Noah Glick

Mountain West News Bureau Reporter

Growing up in Indiana, Noah Glick is a Westerner at heart. As a reporter in Reno, Nevada, he covers issues affecting the Mountain West, including climate change, economics, water rights, energy and culture.

Outside of work, you might catch him outside hiking, camping or playing inline hockey.

The front exterior of a residence. There are eviction notices posted on the home's front door.
Drew Tyre / Flickr Creative Commons

Millions of renters nationwide are at risk of eviction, and new data out of Nevada offers a sense of just how urgent the situation is as Congress debates another COVID-19 relief bill.

An illustration of an ultrastructural morphology exhibited by coronaviruses.
Alissa Eckert, MS; Dan Higgins, MAMS / Centers for Disease Control and Prevention

6:38 p.m. | August 4, 2020

Nevada National Guard Extended
By Noah Glick

Nevada Gov. Steve Sisolak announced Tuesday that hundreds of Nevada National Guardsmen will remain on duty through the rest of the year to help deal with the effects of COVID-19.

A picture of a census form
Enayet Raheem / Unsplash

The U.S. Census is underway, and many communities of color across the nation are vulnerable to being undercounted this year.

According to a new analysis from Headwaters Economics, more than 700,000 people of color are at risk of being undercounted in the Mountain West alone.

An illustration of an ultrastructural morphology exhibited by coronaviruses.
Alissa Eckert, MS; Dan Higgins, MAMS / Centers for Disease Control and Prevention

7:08 p.m. | July 21, 2020

Three New COVID-19 Deaths In Washoe Co.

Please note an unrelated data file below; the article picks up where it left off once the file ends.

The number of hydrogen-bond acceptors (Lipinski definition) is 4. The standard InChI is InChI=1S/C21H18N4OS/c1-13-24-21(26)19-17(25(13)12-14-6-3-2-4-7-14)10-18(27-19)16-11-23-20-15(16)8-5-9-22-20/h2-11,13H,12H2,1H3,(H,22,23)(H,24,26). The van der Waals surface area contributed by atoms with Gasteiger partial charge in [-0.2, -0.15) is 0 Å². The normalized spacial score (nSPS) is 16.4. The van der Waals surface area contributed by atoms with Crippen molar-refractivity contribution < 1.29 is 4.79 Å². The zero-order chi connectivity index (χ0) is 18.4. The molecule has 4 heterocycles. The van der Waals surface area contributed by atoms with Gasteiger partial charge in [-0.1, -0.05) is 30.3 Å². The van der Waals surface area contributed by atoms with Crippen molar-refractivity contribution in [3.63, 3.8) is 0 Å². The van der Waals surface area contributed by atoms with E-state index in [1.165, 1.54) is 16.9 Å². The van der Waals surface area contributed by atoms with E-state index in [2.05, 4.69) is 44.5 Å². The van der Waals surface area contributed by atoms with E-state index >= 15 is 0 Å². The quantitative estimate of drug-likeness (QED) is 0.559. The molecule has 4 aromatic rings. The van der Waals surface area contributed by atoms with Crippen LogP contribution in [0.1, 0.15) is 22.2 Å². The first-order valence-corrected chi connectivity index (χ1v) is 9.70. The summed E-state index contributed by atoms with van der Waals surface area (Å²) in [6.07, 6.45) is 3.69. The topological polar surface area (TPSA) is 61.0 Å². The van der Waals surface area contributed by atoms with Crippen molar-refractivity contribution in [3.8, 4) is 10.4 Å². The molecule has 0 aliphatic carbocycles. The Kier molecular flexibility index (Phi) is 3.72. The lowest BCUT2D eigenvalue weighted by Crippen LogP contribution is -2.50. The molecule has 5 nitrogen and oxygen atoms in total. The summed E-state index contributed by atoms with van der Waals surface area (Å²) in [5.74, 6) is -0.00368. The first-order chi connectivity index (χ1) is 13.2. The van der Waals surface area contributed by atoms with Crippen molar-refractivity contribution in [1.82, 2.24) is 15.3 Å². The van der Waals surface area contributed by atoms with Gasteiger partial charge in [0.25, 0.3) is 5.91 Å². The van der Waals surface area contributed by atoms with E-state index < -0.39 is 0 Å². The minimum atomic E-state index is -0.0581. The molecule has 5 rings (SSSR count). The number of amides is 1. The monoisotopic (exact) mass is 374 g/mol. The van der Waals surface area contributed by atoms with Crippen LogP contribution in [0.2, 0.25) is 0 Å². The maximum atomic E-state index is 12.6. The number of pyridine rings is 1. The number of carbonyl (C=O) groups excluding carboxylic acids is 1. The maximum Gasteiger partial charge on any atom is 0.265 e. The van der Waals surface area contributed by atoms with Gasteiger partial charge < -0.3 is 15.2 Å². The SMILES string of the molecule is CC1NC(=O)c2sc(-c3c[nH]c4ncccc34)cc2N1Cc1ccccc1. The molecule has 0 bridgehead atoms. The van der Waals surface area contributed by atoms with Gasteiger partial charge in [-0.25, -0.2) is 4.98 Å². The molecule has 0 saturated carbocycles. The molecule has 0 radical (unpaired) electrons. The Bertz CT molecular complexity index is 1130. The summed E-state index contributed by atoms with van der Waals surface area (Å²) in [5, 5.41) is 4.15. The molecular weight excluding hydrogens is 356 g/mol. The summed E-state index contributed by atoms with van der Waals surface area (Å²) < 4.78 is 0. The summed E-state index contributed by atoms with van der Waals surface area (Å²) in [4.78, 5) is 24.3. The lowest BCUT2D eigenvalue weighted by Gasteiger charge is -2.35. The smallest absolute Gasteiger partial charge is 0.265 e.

By Noah Glick

The Regional Incident Command is reporting three new deaths from COVID-19 Tuesday. That brings the total deaths from the virus countywide to 105.

An image of a boat in the middle of a beautiful, blue alpine lake in Glacier National Park.
National Park Service

The Department of Interior is proposing a rule change that could open the door for more private companies to operate within national parks.

Two hikers at the top of a peak in Yellowstone National Park.
National Park Service

As the pandemic wears on, leaders across the country are looking at how to economically recover after the COVID-19 pandemic. Some in the Mountain West are calling for more outdoor recreation spending.

An illustration of an ultrastructural morphology exhibited by coronaviruses.
Alissa Eckert, MS; Dan Higgins, MAMS / Centers for Disease Control and Prevention

6:38 p.m. | July 14, 2020

State Leaders Urge Continued Vigilance Against COVID-19
By Noah Glick

State officials are urging the public to continue its vigilance in the fight against COVID-19, as more than 1,100 new cases are reported Tuesday.

A row of houses along a street
Courtesy of the Department of Housing and Urban Development

After 27 months of continual decline, the number of Americans falling behind on their mortgage payments is on the rise.

A graphic showing a medical professional giving a patient a nasal swab used for COVID-19 testing.
United Nations COVID-19 Response / Unsplash

Coverage of novel coronavirus is supported by the Mick Hitchcock, Ph.D., Project for Visualizing Science, a science reporting project from the Reynolds School of Journalism.